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The only acceptable use for QR Codes

Fri, 07/13/2012 - 9:01am
Kasey Panetta, Associate Editor

 As you may have noticed, I’m not a fan of QR Codes, particularly by government entities, but mostly in any situation.

I find the QR Code located on a real estate "For Sale" sign on the winding, mostly uninhabited (population: 6), country road where my house is particularly annoying. Is anyone pulling over to scan that?

 At best they’re ineffective. At worst they’re a useless, eyesore that most people ignore. Only 14 million people per month have scanned a QR code, which is less than five percent of the total mobile user base, according to a study by ComScore.

 All that being said, I don’t begrudge a private entity from giving the codes a whirl, provided they do so in a creative, subtle way like the Moore Brothers Wine Company, a wine company working directly with growers in Germany, France, and Italy to obtain artisan wines, with stores located in New York, New Jersey, and Delaware.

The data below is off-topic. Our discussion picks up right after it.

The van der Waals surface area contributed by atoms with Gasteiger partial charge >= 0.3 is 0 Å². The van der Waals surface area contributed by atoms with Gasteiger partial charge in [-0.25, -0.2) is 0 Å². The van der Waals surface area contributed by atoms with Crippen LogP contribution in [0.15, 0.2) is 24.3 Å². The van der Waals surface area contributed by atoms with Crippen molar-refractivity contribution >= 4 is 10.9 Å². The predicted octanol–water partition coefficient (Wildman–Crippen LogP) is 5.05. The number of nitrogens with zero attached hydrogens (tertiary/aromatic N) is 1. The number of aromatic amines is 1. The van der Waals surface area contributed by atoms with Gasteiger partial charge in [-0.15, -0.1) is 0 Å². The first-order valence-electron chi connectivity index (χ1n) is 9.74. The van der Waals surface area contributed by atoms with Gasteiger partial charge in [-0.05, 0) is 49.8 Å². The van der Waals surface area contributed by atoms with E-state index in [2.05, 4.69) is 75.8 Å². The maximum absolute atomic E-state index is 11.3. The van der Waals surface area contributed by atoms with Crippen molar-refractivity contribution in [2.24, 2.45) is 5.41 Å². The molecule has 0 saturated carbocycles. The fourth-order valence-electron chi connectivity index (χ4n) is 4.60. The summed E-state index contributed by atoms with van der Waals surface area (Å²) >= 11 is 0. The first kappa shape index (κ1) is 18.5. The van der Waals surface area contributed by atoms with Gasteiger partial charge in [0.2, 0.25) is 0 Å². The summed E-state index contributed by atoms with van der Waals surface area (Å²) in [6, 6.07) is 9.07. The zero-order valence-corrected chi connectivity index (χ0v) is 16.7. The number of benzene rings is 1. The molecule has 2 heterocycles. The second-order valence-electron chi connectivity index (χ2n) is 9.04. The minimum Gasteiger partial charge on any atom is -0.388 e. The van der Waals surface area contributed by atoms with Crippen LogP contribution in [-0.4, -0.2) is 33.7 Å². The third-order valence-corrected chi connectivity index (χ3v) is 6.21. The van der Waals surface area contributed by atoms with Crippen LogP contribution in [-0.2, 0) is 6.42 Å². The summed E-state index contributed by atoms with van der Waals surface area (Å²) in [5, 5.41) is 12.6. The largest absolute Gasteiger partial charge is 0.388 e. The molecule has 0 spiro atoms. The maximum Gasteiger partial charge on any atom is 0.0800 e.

Recently, Moore Brothers began adding QR codes to their wine labels, which can direct consumers to the tasting notes available online. The tasting notes include a general description about the specific wine, suggestion for several food pairings, availability at the three stores, some background notes about the region from which the wine was sent, and some traditional foods of the region. Plus, some wines offer interviews with the grape growers.


For more experienced wine buyers, it's a way to learn more about the wine without leaving the store or trying to talk to the guy stocking the shelves. It's an efficient (finally) way to convey information that you need to know at the time of purchase, like if it will go well with the fish/steak/family reunion.

This is a useful tool for amateur wine buyers looking to try something new, but it’s also a smart way to appeal to a younger audience who might be intimidated by all the various choices on the wine rack.

I should note that, even though QR codes generally haven’t caught on, most people who use them are in a younger age bracket. People between 18 and 24 at least know what a QR code is, with 23 percent having used one for information as compared to 15 percent in overall users, according to research by comScoreMobiLens. Obviously, it’s not incredibly effective, but they’re hitting a demographic of future tech-savvy wine-buyers.

It’s just like adding a QR code to a ketchup bottle, except people are actually interested in the information the QR code connects to.

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